I don’t think that most organisations providing online content have the resources to engage in the heavy enforcement strategies of the RIAA/MPAA, nor do they produce the kind of hit content that will keep large audiences coming back to them even if they get negative PR for doing heavy enforcement.

Organisations should also consider their enforcement within a global context — going after that unauthorized use in Canada presents lots of problems for a small content company in Cardiff. The same unauthorized use in Ireland might be much easier to stop. It may make even more sense to concentrate enforcement resources on counterfeits and other directly commercial activities rather than on remixes of your work or other unauthorised uses by your fans.

Why not the public domain?

For most SMEs, the public domain strategy probably won’t be an option for the majority of what they produce. This means placing the work totally in the public domain and giving up any rights to the work forever, which I think may be too hard a choice for many creators. I also don’t think that it’s likely to work because content producers would often monetize their content by

  • Being an exclusive or preferred source for the content and selling advertising
  • Selling the content itself to others (TV networks, Film distributors, Atom Films, and so on)

Placing work in the public domain could however be a part of a strategy that sees some content as a “loss leader” that attracts viewers for other content, but a Creative Commons or similar licensing approach would work just as well (or even better) than dedicating to the public domain.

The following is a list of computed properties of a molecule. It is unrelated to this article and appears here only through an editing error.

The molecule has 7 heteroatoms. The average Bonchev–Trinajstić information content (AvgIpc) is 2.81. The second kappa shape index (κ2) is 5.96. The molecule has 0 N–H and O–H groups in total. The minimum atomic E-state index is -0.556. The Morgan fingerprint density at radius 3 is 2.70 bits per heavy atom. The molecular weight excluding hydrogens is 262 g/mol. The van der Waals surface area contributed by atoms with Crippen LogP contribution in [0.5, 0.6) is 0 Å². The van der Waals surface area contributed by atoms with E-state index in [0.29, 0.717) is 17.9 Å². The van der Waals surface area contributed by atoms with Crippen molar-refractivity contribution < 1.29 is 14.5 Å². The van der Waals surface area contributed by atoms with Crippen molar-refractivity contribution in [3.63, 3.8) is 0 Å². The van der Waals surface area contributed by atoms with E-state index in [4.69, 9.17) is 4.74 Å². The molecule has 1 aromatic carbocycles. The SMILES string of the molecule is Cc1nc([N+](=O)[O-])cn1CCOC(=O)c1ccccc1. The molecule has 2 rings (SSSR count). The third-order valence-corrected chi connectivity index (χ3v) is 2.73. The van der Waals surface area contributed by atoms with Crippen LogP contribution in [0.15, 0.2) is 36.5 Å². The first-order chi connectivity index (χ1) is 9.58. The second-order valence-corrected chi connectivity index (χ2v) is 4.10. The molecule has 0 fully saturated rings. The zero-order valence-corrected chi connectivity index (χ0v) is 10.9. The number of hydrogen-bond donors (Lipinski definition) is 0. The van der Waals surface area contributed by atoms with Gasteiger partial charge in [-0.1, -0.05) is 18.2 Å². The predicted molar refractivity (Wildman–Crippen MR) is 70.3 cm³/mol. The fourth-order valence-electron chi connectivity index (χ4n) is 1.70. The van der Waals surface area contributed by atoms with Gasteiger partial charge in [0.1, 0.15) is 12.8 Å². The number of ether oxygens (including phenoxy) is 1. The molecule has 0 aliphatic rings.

Think about the eyeballs

Most content creators want popularity for both monetary and personal reasons. If a college kid in Portland, Oregon remixes your video in a funny way, then at least someone thought it worthy of remixing, and as a result will likely send more visitors your direction. Look at each use and if it harms your content, then think about enforcement: if it helps, think twice about sending that cease and desist letter.

Some content producers forget that the goal of finding an audience (preferably a large one) often means getting popular first. And getting popular may mean taking a relaxed attitude towards unauthorised use.

Further comments on 2. Some rights reserved.

The some rights reserved approach itself can further break down into light and heavy enforcement variants. You can send just as easily file lawsuits against any commercial use if you use a Creative Commons NC licence along the same lines as the RIAA/MPAA. You could also take a lighter touch and send non-threatening emails requesting compliance. But many people in the community of users of Creative Commons have very definite ideas about the need for copyright reform and the use of heavy-handed enforcement tactics, so this should be considered as well.

The overall bottom line — Most SME content providers will probably want to take either a some rights reserved approach by using a Creative Commons licence or will want to take a light enforcement approach with their content.


What do you think?